“Cyber attacks can target any weapon subsystem that is dependent on software, potentially leading to an inability to complete military missions or even loss of life,” GAO researchers wrote.
So who’s at fault, and what to do next?
The report noted instances in which program officials failed to correct problems that were identified in earlier audits. In one case, only one of 20 cyber-vulnerabilities identified in a previous assessment were found to have been corrected, a problem that officials reportedly attributed to error on the part of contractors.
Frank Kendall, who was a top official at the Defense Department overseeing acquisitions during the period covered by the GAO’s report, said the first step is for military agencies to be better about basic things such as protecting passwords and clicking away from fake emails.
He also suggested a need to “accept human imperfection,” noting such mistakes will always exist in large organizations. He said the Pentagon should consider replacing password log-ins with biometric identifiers, something Apple has pioneered with the iPhone’s fingerprint log-in.
“The threat is pervasive and dynamic — it isn’t going away and will never be fully defeated,” Kendall said recently in an email. “I hope with the improved DOD budget environment that more resources will be allocated to addressing this problem.”
Major defense contractors contacted by The Washington Post said they were aware of the cybersecurity issues raised by the GAO and are working to address them.
Todd Probert, vice president of mission support and modernization at Raytheon, said it shouldn’t come as a shock that a lot of weapons systems are vulnerable to cyberattack. His company is responsible for maintaining the Patriot missile defense system designed to thwart nuclear missile launches, a pre-Internet system that now has to be protected from hackers.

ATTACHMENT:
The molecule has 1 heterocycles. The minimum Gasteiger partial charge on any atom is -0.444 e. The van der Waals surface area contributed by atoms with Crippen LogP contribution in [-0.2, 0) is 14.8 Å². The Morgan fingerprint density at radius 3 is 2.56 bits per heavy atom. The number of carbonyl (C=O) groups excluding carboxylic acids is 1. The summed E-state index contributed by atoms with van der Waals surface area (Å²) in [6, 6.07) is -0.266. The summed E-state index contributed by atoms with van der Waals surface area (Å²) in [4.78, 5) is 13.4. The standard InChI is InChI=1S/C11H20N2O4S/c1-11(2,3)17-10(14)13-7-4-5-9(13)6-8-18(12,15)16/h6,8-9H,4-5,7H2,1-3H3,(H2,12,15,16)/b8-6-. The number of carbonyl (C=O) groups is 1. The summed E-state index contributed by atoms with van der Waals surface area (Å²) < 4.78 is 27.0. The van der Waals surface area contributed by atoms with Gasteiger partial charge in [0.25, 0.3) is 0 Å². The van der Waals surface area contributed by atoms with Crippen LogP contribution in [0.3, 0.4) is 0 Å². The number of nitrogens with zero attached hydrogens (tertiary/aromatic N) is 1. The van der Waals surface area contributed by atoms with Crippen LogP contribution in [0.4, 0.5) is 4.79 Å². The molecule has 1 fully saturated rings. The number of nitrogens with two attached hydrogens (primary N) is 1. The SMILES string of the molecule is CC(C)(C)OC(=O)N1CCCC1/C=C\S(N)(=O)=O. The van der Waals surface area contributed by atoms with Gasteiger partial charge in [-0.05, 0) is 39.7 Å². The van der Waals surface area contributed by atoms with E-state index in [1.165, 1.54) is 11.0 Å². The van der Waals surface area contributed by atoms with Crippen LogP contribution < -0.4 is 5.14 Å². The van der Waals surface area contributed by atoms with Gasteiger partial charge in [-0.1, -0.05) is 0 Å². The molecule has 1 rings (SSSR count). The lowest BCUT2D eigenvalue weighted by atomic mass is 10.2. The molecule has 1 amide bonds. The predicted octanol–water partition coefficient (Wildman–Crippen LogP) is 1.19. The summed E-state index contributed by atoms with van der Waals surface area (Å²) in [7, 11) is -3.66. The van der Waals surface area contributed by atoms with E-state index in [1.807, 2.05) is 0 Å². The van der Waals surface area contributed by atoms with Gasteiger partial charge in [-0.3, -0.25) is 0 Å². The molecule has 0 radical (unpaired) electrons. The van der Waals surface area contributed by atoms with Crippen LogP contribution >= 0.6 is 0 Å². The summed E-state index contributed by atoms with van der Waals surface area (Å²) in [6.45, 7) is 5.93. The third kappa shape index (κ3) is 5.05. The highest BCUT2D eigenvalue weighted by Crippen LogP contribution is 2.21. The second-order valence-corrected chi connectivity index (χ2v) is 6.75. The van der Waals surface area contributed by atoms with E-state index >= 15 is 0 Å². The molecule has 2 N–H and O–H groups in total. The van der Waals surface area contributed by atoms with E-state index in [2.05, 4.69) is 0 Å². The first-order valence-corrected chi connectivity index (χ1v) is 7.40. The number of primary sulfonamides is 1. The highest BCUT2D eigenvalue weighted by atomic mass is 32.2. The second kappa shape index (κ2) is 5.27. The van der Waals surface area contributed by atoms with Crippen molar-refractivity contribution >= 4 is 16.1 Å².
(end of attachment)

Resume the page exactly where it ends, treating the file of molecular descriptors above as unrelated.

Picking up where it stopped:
“Whether you’re talking about your phone or a fighter jet, it is simply impossible for any computerized system to be completely immune from cyberthreats,” he said. “Instead, we need to focus on making our systems resilient enough to repel or fight through attacks.”
He said Raytheon holds contracts to update old military aircraft with modern cybersecurity guards, looking to protect not just computer systems but also connected parts such as diagnostic machines, avionics and electronic flight bags — “basically anything connected that could introduce a cyberthreat,” Probert said.
A Lockheed Martin spokeswoman said the company has for years been working to consider cybersecurity in the earliest phases of system design, a key issue highlighted in the GAO report. The company has undertaken “cyber-tabletop” exercises designed to simulate how it would respond to a hack, much like a fire drill for cybersecurity.
A Boeing spokesman declined to comment on the report. Northrop Grumman and General Dynamics did not respond to requests for comment.
The findings come as the Pentagon is weighing whether it needs to look more closely at cybersecurity when it decides which weapons to buy — something that would put protecting classified data on par with minimizing costs and meeting deadlines, requiring a major shift in focus for defense contractors.
The three major industry associations serving defense contractors — the Professional Services Council, the National Defense Industrial Association and the Aerospace Industries Association — are scheduled to meet with Pentagon officials Monday to offer their feedback on the issue.
In a phone interview, NDIA President Hawk Carlisle said cybersecurity should be a primary consideration for those buying or making weapons, but adding new cybersecurity requirements might become too onerous for some.
“I don’t know that it needs to be at the same level as cost, performance and schedule, and I don’t know that it needs to be a primary fourth pillar in every system that you procure,” Carlisle said. “But there are some systems where it needs to be a primary consideration.”